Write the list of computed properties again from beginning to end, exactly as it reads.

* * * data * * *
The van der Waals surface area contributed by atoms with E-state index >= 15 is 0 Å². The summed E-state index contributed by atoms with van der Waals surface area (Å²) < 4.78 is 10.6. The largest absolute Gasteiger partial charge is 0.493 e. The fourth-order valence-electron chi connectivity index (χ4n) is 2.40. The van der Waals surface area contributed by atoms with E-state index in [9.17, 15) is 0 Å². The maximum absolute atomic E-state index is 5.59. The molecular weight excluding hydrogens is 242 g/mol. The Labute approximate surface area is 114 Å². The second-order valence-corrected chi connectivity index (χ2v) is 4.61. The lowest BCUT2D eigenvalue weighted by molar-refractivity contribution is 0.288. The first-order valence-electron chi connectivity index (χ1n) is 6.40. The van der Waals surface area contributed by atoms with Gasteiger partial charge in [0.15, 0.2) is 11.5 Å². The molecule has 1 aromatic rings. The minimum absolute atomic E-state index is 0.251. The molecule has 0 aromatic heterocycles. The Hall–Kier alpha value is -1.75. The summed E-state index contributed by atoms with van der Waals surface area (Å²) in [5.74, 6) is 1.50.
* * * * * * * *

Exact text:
The van der Waals surface area contributed by atoms with E-state index >= 15 is 0 Å². The summed E-state index contributed by atoms with van der Waals surface area (Å²) < 4.78 is 10.6. The largest absolute Gasteiger partial charge is 0.493 e. The fourth-order valence-electron chi connectivity index (χ4n) is 2.40. The van der Waals surface area contributed by atoms with E-state index in [9.17, 15) is 0 Å². The maximum absolute atomic E-state index is 5.59. The molecular weight excluding hydrogens is 242 g/mol. The Labute approximate surface area is 114 Å². The second-order valence-corrected chi connectivity index (χ2v) is 4.61. The lowest BCUT2D eigenvalue weighted by molar-refractivity contribution is 0.288. The first-order valence-electron chi connectivity index (χ1n) is 6.40. The van der Waals surface area contributed by atoms with Gasteiger partial charge in [0.15, 0.2) is 11.5 Å². The molecule has 1 aromatic rings. The minimum absolute atomic E-state index is 0.251. The molecule has 0 aromatic heterocycles. The Hall–Kier alpha value is -1.75. The summed E-state index contributed by atoms with van der Waals surface area (Å²) in [5.74, 6) is 1.50.